All of these offer free tracking and some offer additional services or reports for a fee.

Amazon search: How to rank higher in search results

Just as you can optimize your website to appear higher on Google’s search pages, so you can optimize your book to perform better on Amazon’s own site search.

Here are a few things that will help your books rank higher in those important search results.

How to rank higher in Amazon search results

#1 Get onto best seller lists

Amazon takes into account best seller rankings and other popularity measures when delivering search results so that your hard work will pay off in attracting searchers as well as browsers.

#2 Participate in the Look Inside program

Amazon extracts keywords from inside the book and uses them in its search results. With Kindle ebooks, the actual ebook file is used for SITB so there’s no need to upload a file or enroll separately to benefit from this. (Amazon officially call this ‘Search in the Book’ or SITB).

#3 Choose a title with good keywords

It’s not always possible – or desirable – to have a title stacked with terms that searchers use; but if it is, consider this approach when you’re thinking of a title. Proof that it works comes from the new bane of the publishing world: ebook spam. Spammers create and sell thousands of ebooks of dubious value because they perform well on specific, popular search terms.

#4 Add a sub-title to the ebook title

If you have a short, relevant sub-title that can enhance your search results, you can apply to Amazon (through an AuthorCentral account, for instance) to add it to your main title. ‘Going West: Hiking in the Canadian Rockies’ should perform better than ‘Going West’.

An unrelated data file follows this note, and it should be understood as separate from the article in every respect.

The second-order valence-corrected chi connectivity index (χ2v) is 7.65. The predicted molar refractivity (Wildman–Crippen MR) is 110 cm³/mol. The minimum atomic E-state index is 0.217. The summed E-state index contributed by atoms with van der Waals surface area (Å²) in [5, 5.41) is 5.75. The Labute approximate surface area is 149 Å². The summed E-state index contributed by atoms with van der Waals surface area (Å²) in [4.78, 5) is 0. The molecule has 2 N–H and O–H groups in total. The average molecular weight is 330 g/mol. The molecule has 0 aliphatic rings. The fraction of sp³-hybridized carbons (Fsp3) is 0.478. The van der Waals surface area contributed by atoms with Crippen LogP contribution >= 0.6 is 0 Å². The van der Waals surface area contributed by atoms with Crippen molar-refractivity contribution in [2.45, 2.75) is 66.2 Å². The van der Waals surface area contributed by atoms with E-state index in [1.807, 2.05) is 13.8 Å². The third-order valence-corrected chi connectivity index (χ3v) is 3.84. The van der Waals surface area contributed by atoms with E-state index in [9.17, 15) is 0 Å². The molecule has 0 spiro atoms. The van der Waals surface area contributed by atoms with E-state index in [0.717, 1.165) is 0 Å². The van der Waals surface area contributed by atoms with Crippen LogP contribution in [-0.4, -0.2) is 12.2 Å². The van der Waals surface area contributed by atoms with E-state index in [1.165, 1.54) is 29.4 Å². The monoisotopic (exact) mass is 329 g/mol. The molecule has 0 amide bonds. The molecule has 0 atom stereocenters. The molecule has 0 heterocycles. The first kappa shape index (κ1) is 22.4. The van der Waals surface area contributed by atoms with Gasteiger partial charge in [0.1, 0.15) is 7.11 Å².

#5 Link to your Amazon book page

Get links to your book from external sites, your Facebook and Twitter profiles and networks, your email signature, direct marketing emails and anywhere else you can create or cajole a link.

Amazon tracks where its site visitors come from and if they come via a link to your book on Amazon’s site, it looks more favorably on your book in its search algorithm.

Amazon’s logic might be partly based on the famous Google measure of relevance – how often your page or site is linked to – but it’s no doubt also self-serving, by encouraging you to favor links to your ebook on rather than other sites.

Incidentally, you can join Amazon’s affiliate program and earn a commission when you send buyers their way.

#6 Improve your ebooks’ quality

Amazon says it will mark you down if your ebooks are poorly edited, proofed and produced. So will its readers, so this makes sense.


For a more detailed look at some of the issues touched on here, I highly recommend two articles from social media consultant Carolyn McCray:

Find out more about this topic on our Digital Publishing 101 useful resources site.